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  • The story of Maria Nieves Rego and Juan Carlos Copes, giants and a legendary partnership in tango, is a fascinating one, as dramatic as a backstage musical or conflicts behind the scenes of any performing arts production and perhaps even more so. Despite being a dancing novice, there is something about the sexiness and fiery passion of the tango that is incredibly compelling to watch.

    'Our Last Tango', documenting the duo and even the history of the tango, is one of those experiences where one learns a lot from it, cannot look away and really feels something watching. Some of it is bittersweet with the recollections but it is also very sincere and delightful. It is a little more in favour towards Nieves than Copes, but not in a way that's biased, his straying evidently caused a lot of hurt and understandably put a strain on the partnership but 'Our Last Tango' hardly paints him as a villain. Copes actually doesn't come over as that bad a guy and is quite candid.

    Nieves is very personable, illuminating and entertaining when speaking, she can be grand-dame-like in her interactions with the dancers and choreographers when talking about mainly her technique and her personal life but one finds that endearing. It is very difficult to not shed a tear or two (perhaps more) when she recalls how strained the relationship got between them, one can sense that the memories are still painfully raw to her. Juan Malizia and Ayelen Alvarez Mino are very engaging, and their recreations of the duo's famous routines that helped popularise the dance exhilarate just as much as the real deal.

    What we are told in 'Our Last Tango' is beautifully written and insightful, not just on the duo but the tango itself and its history. It was wonderful too to see archive footage of classic moments and routines that did Nieves and Copes justice in choreography and the way they danced it. The double gaucho on the tiny table tops is enough to take the breath away.

    It is filmed very lovingly (especially the choreographic sections), paced beautifully (making the less than 90 minutes fly by) and the music exudes the necessary passion.

    Altogether, a sheer delight. 9/10 Bethany Cox
  • Warning: Spoilers
    "One Last Tango" recounts the (true) story of Maria Nieves Rega and Juan Carlos Copes, two professional Tango dancers who helped popularize it by taking it to the big stages in the world and thus make it known to audiences outside of the circles of Milongas (public Tango dance gatherings). They both met as teenagers and went on to dance professionally for 50 years, often and ultimately breaking up as a couple, but reconciling enough to keep on dancing professionally. Nieves speaks of this backdrop often as being instrumental in allowing her to carve out her own profile as the world's leading female Tango dancer as well as a woman of her own standing.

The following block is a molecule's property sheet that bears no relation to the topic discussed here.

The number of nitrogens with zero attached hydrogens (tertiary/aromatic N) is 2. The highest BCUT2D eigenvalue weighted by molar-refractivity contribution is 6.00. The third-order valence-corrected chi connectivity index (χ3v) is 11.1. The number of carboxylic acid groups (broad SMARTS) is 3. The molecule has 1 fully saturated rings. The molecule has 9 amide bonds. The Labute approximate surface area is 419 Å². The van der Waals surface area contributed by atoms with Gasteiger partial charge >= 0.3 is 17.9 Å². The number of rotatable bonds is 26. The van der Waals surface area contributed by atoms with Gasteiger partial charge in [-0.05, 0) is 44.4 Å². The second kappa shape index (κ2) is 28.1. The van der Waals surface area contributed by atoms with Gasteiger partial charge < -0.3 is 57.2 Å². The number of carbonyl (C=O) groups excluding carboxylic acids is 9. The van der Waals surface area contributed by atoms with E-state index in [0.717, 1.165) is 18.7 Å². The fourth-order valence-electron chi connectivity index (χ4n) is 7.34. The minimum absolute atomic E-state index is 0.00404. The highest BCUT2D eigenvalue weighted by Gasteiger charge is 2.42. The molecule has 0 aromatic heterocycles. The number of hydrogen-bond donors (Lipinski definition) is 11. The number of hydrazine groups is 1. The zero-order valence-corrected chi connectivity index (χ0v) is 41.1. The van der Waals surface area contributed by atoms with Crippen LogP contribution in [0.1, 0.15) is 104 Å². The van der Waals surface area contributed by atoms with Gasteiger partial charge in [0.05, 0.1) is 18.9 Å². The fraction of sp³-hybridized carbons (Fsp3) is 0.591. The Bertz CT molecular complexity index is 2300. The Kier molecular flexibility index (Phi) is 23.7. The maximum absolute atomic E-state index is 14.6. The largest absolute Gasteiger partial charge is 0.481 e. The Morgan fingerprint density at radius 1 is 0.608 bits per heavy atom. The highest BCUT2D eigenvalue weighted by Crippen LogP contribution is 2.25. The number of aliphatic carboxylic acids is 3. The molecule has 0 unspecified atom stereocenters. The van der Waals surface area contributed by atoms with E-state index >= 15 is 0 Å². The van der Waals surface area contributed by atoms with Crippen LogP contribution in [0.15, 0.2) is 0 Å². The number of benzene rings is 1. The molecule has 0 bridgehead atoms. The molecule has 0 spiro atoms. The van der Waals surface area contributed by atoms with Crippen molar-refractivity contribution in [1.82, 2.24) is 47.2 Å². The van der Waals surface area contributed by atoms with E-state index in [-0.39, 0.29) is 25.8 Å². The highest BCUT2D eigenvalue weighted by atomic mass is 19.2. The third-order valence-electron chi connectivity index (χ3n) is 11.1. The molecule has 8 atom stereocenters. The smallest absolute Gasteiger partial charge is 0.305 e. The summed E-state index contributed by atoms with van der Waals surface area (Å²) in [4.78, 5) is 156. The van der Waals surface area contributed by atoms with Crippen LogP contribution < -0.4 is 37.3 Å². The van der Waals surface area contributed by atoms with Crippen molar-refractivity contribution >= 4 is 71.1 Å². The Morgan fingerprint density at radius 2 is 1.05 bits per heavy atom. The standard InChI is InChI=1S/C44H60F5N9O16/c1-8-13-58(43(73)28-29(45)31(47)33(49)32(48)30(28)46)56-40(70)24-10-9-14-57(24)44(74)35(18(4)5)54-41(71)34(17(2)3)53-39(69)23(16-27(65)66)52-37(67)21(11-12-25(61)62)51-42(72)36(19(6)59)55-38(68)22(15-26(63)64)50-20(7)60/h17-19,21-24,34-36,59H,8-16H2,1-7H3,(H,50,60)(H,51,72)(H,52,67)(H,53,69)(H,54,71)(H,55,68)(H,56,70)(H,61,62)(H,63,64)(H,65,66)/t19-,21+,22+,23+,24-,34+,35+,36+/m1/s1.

It is a remarkable feat of this production to add an artistic element to an otherwise largely documentary piece of film by enacting some of the interplay between the original artists with younger dancers and expressing some of the narrated parts by way of supreme choreography in spectacular, but not out-of-genre venues/theaters/dance halls. The dynamic of the "limelight" colliding with the often difficult, if not somewhat tragic personal relationship among the protagonists provides a deeply emotional layer which becomes all the more apparent through Nieves' replies to the interviewers. (the young dancers take on a double function as artists and interviewers as well). It almost appears as if the difficult personal life fuelled the passion between the dancers and their performances, where the latter are thrilling to watch - to this day. The movie's references to Gene Kelly and according film snippets don't feel inappropriate at all in their grace, athleticism and artistry.

    One of the very poignant, moving bits is seeing both dancers still staying true to their life's passion by having continued to dance professionally into their older ages (she is 81, he is 84, both still appear on stages and with much younger dancing partners).

    Cinematography, pace of the movie, the interviews, light and ambience, the architecture of the dancing venues and overall settings, the contrast between public and personal life and the younger dance ensemble paying tribute to their icons make this movie an all time favorite for me (and I'm not even a dancer, but feel compelled to give it a go after seeing this). I have a feeling that anyone with a general appreciation for music, the arts, dance is likely to spend quality time watching this one.